Friday, February 17, 2012

School of Business offers students chance to spend winter break in India

Eighteen business students traveled nearly 10,000 miles during winter break to study abroad in India.
Nick Alexander, a senior in marketing, climbs a coconut tree during some free time. 
The Asian School of Business (ASB) in Trivandrum, India hosted a group of students led by University of Kansas School of Business faculty, Kissan Joseph, Stockton Faculty Fellow and associate professor, and Joyce Claterbos, alumna and lecturer. The group of undergraduate and graduate students visited Trivandrum, Bangalore, Mysore and Kochi, learning about the business practices and economy of India. The faculty at ASB lectured on topics including advertising, branding, e-commerce and innovation in India.
"India is an exciting part of the world because there is a lot of innovation taking place there," Joseph said. "India has a solid middle class now. It's the market for all kinds of goods such as education, tourism and entertainment. If a student here is thinking about a market, India is a very attractive and growing market."
In addition to the classes, students visited such businesses as Infosys, an international information technology company, and TVS Motor Company, part of the TVS Group and one of the largest two-wheeler manufacturers in the world.
"In the manufacturing and IT sectors, I saw a lot of CEOs and managers who thought outside the box," said Erica Collins, a senior economics major and vice president of the Undergraduate Business Council. "Despite all the restraints from their infrastructure, they found ways to prevail. It gave me a competitive advantage to think the way they did."
Collins said she had a great time. "We saw eight different companies, travelled to two or three different cities and met with locals. It was a good balance of leisure, business and overall travel experience."
Students and faculty in front of Infosys,
an information technology and consulting company.
India is part of what economists call the BRIC: Brazil, Russia, India and China. These countries have similar economic growth and are expected to become important players in the international market. Arnobio Morelix, a sophomore double-majoring in marketing and economics, is a transfer student from Brazil who plans to go into international business. Morelix hopes to do a similar study abroad program with Brazilian students in the near future.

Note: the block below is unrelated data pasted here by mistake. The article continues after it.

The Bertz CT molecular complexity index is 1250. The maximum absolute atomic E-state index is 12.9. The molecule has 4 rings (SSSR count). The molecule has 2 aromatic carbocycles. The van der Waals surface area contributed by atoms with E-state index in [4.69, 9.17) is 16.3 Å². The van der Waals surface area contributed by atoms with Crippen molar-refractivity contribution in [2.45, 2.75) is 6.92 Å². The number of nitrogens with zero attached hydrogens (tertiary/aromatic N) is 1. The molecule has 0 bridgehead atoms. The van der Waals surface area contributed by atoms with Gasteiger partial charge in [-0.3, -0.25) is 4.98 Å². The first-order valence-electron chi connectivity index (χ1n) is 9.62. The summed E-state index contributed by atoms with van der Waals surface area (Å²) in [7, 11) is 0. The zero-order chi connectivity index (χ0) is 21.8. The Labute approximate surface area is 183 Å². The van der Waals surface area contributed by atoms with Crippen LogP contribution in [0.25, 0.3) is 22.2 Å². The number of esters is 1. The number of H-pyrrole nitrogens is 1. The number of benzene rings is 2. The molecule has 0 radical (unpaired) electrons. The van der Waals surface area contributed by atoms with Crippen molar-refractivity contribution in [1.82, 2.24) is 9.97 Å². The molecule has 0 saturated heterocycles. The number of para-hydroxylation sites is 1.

"I figured since I am Brazilian I might as well learn about other BRIC countries," Morelix said. "It was an amazing country. It was interesting to see that, although it's half a world away, it shares similarities with my own country."
The three-week-long program also gives students the chance to learn about Indian culture and visit with people like the State of Kerala's Chief Minister Oommen Chandy. "Both countries should strengthen their relationship and foster greater openness to solve the problems of the world," the chief minister said during a meeting with the group, according to a news release from the ASB.
Oommen Chandy, chief minister of the state of Kerala, speaks
to the group. The students spoke with CEOs and high-ranking officials.
At the same time, the program strengthens the academic relationship between India and the United States. "Encouraged by the enthusiastic responses of the student delegates who visited ASB last December, a new team is visiting us this year," said S. Rajeev, director designate of ASB in an interview with The Hindu. "Our phenomenal reach into the industry, impeccable program design and execution capabilities have made the India Study Abroad Program an annual feature."
For more information on studying abroad, visit the IIB homepage.

Tuesday, February 7, 2012

Economics professor investigates file sharing, tax evasion

Business professor Koleman Strumpf

Koleman Strumpf’s office doesn’t look terribly organized, and when you talk to him, you get the feeling that his mind is moving faster than his mouth. His website, assuming you want to click every link, can take hours to get through. The window blinds in his office are closed and he sits at his desk surrounded by two desktop computers and a laptop.

Strumpf is the Koch Professor of Economics at the University of Kansas School of Business. He has degrees from Stanford University and the Massachusetts Institute of Technology. Strumpf is author or co-author of more than a dozen papers with three more on the horizon. He is the associate editor for The Journal of Prediction Markets and he uses these markets to teach his economics students. When someone wants a crowd to make a decision on a question, Strumpf said, prediction markets are set up. The students use fake money, but they research and trade as if it were real.

“I think it’s a good experience, particularly for undergraduates, to get an opportunity to see how markets function firsthand,” Strumpf said. “I don’t know how much experience most of the undergraduates have in trading, but this is a pretty painless and riskless way to do it.”